When a film purports to have a powerful secret—and then, after almost two hours, produces a “big reveal” that’s no big deal, it’s pretty disheartening. That’s how I felt at the end of Broken City, a needlessly long, ill-conceived film about corruption at the highest level of New York City politics.
photo by barry wetcher, smpsp - courtesy of 20th century fox film corp.
Mark Wahlberg plays a cop who is used, then discarded, by the Mayor (Russell Crowe) and Police Commissioner (Jeffrey Wright). Seven years later, working as a low-end private eye, he gets a call from that same slick, glad-handing mayor asking him to investigate his wife (Catherine Zeta-Jones), who’s supposedly having an affair. Something isn’t kosher about all of this, but Wahlberg can’t put his finger on it.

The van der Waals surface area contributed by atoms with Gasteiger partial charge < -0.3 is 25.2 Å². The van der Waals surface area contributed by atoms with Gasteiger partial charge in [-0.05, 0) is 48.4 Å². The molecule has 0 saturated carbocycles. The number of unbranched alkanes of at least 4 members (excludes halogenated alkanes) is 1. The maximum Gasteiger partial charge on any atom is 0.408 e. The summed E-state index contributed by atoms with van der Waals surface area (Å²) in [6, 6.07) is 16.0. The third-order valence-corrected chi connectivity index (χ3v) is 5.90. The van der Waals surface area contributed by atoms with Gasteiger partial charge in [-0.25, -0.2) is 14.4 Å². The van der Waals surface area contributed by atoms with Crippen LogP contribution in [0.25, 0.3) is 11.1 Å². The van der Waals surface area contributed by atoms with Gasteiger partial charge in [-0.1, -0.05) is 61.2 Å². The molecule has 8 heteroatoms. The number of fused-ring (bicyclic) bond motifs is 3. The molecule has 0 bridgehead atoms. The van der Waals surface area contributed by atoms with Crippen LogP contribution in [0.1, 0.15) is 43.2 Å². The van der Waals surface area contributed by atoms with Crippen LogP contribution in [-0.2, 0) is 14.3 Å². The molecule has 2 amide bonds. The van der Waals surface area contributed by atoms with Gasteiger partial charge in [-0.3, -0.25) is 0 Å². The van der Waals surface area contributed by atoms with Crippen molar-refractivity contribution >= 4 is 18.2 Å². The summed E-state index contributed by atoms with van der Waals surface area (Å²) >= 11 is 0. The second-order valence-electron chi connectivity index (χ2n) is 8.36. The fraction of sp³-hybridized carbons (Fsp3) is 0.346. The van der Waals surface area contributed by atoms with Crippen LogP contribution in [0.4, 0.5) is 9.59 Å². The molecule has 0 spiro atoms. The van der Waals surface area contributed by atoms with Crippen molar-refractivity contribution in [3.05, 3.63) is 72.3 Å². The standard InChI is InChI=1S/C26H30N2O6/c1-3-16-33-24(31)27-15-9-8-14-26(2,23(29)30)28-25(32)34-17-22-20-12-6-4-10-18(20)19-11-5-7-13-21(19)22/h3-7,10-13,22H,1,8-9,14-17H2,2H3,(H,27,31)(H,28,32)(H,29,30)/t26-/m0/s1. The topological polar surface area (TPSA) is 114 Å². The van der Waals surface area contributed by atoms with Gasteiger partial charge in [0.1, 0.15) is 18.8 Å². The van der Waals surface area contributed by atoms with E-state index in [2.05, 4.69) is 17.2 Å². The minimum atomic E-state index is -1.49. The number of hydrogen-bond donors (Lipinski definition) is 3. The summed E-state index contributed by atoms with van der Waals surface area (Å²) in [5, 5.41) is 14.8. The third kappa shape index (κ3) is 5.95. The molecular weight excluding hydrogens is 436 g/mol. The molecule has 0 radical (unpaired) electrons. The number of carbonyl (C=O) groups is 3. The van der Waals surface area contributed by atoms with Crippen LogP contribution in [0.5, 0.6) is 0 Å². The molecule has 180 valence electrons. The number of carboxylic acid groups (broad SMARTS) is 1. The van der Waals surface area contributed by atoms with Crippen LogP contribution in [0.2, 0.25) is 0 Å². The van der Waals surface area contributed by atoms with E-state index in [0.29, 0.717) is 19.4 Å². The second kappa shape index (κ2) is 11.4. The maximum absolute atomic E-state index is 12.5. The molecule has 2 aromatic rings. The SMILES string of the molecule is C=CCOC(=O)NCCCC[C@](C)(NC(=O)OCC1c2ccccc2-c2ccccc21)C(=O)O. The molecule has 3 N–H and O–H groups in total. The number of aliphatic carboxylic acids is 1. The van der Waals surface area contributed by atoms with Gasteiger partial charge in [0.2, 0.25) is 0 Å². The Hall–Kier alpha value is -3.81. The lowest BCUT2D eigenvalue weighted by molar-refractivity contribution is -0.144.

photo by alan markfield - courtesy of 20th century fox film corp.
What can you say about a story that takes so long to unfold but doesn’t take the time to flesh out its characters? These people are strictly cardboard, and some of them (like Wahlberg’s wife, played by Natalie Martinez, whose work as an actress makes him jealous) are ciphers. There’s a certain novelty value in watching Crowe, with a curious hairstyle, playing a dyed-in-the-wool New Yorker, but it wears off fairly soon.
As for the “secret” carrot that’s repeatedly dangled in front of us, screenwriter Brian Tucker and director Allen Hughes seem to think it’s a powerhouse. I beg to differ. Broken City is a waste of time and talent…an all-too-typical big studio January release.